Babies as young as 6 months old can benefit from speech therapy, although most start around 1 to 3 years old when they start. Keep in mind that there, it often takes time to go through the process of getting a referral, performing an evaluation, and then setting up a therapy schedule. Your child should say his first word before his first birthday and should know about 20 words by 18 months. If your child is behind these goals, don't press the panic button.
Your child may only slowly develop language skills and could benefit from working with a speech therapist. Around 18 months to two years of age, some signs of speech development problems may appear. Being aware of these signs can help parents know when it's time to seek speech therapy for a young child. Young children should start speech therapy as soon as a delay or difficulty is identified; it's never too late or too early to start.
Starting speech therapy for young children is as soon as you or your child's pediatrician notice a delay. To start speech therapy, you'll first need a speech and language evaluation to take a closer look at the development of your child's speech and language skills. As soon as you notice something strange, see a speech therapist to help you change it before it's too late. Speech-language pathologists (SLP) are there to help your child improve their speech before it's too late.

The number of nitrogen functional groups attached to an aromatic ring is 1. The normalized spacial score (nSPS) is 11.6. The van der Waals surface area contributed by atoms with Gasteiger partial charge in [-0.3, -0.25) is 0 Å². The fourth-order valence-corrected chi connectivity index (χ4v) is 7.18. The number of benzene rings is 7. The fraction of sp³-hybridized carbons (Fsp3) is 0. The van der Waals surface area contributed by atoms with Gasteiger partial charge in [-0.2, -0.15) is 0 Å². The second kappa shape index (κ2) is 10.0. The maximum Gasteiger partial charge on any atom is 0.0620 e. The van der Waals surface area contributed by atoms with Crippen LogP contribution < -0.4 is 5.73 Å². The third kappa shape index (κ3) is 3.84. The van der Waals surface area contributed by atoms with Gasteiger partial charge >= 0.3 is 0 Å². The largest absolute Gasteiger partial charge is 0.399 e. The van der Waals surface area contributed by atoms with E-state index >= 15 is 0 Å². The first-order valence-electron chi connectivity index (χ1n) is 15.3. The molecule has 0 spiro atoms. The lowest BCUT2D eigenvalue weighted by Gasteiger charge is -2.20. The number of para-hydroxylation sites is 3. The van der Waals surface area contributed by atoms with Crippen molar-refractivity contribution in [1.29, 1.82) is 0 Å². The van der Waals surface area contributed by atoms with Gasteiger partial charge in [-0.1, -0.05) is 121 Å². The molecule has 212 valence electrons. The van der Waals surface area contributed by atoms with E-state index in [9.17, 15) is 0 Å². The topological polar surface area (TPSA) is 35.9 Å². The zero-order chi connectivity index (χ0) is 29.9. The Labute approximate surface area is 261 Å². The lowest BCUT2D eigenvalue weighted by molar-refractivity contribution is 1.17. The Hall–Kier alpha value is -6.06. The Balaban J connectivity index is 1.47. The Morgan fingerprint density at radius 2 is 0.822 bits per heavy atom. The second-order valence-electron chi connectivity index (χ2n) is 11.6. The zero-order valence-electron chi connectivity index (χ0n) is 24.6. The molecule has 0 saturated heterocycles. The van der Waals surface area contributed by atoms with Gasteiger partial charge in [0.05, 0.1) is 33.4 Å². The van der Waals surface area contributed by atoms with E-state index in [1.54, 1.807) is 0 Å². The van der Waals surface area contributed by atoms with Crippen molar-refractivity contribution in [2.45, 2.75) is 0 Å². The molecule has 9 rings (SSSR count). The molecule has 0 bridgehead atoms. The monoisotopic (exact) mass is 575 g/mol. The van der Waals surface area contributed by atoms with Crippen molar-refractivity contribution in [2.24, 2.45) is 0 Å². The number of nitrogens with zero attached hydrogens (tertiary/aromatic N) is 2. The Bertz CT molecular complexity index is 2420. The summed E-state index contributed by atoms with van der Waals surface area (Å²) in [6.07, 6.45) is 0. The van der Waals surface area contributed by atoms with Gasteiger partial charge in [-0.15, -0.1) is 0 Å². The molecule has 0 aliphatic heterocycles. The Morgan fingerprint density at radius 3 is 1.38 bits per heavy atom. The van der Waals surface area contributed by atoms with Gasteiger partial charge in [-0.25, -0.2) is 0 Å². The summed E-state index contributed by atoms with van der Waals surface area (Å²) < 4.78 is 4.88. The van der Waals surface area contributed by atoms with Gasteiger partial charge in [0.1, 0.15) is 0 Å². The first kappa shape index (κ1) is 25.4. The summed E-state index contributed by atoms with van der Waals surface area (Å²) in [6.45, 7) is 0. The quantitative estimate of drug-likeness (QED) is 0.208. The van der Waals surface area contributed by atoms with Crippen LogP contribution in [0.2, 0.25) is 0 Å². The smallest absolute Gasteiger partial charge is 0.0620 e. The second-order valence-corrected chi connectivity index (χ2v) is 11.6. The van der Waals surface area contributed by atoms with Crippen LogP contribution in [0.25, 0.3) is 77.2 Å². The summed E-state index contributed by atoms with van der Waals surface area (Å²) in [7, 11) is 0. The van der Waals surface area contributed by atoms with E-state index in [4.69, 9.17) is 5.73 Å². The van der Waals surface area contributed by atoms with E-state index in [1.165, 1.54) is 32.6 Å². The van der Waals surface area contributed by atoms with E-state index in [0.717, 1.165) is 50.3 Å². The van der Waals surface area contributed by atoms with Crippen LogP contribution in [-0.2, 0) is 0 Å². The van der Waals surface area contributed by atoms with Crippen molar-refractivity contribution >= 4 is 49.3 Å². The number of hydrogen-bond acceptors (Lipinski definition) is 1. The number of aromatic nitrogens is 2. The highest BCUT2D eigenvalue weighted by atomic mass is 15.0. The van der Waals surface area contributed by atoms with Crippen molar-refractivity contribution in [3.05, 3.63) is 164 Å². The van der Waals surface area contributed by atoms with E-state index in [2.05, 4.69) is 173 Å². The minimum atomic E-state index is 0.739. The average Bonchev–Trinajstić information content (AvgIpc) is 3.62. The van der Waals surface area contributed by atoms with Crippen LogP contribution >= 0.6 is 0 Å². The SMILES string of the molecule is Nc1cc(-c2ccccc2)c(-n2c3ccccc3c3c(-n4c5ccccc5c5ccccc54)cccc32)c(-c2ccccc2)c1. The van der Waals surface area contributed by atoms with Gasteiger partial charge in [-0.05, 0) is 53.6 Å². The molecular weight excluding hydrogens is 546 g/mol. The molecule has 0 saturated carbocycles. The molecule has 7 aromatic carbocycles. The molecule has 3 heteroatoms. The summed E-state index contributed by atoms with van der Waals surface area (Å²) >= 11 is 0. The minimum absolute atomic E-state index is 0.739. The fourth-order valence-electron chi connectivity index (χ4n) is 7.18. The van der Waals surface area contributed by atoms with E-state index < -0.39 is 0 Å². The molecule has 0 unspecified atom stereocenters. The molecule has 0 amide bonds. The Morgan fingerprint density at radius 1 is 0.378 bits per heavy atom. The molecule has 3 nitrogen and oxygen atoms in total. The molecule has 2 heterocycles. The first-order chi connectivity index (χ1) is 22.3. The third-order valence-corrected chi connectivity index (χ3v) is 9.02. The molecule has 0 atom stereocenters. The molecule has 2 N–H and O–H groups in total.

Children who don't speak at all are usually referred for speech and language tests around 18 months of age. Pediatricians often refer young children for a speech and language evaluation because they haven't started speaking at 18 months. The best age for speech therapy is the age when your child begins to fall behind schedule or when you notice that you are not meeting milestones. However, if they're constantly quiet at social gatherings or if they have trouble expressing themselves, you might want to consider taking them to speech therapy for young children.
When they first meet with a speech therapist, they'll want to understand the issues that need to be addressed. Every child is different, so it can be difficult to know when a child isn't developing on a regular schedule, and it's time to start speech therapy for a toddler and ask for help. The pediatric speech therapist who completes the evaluation of the young child may recommend speech therapy. Some children learn words well, but they have speech delays that make it difficult for them to pronounce those words.
However, as speech therapists with more than 22 years of experience under our belt, we can assure you that it's really just about gathering information and learning about your child. A speech and language evaluation is a one- to two-hour appointment with a licensed speech therapist designed to determine if your child needs speech therapy. Speech therapists are trained professionals who help children and adults with different speech-related problems.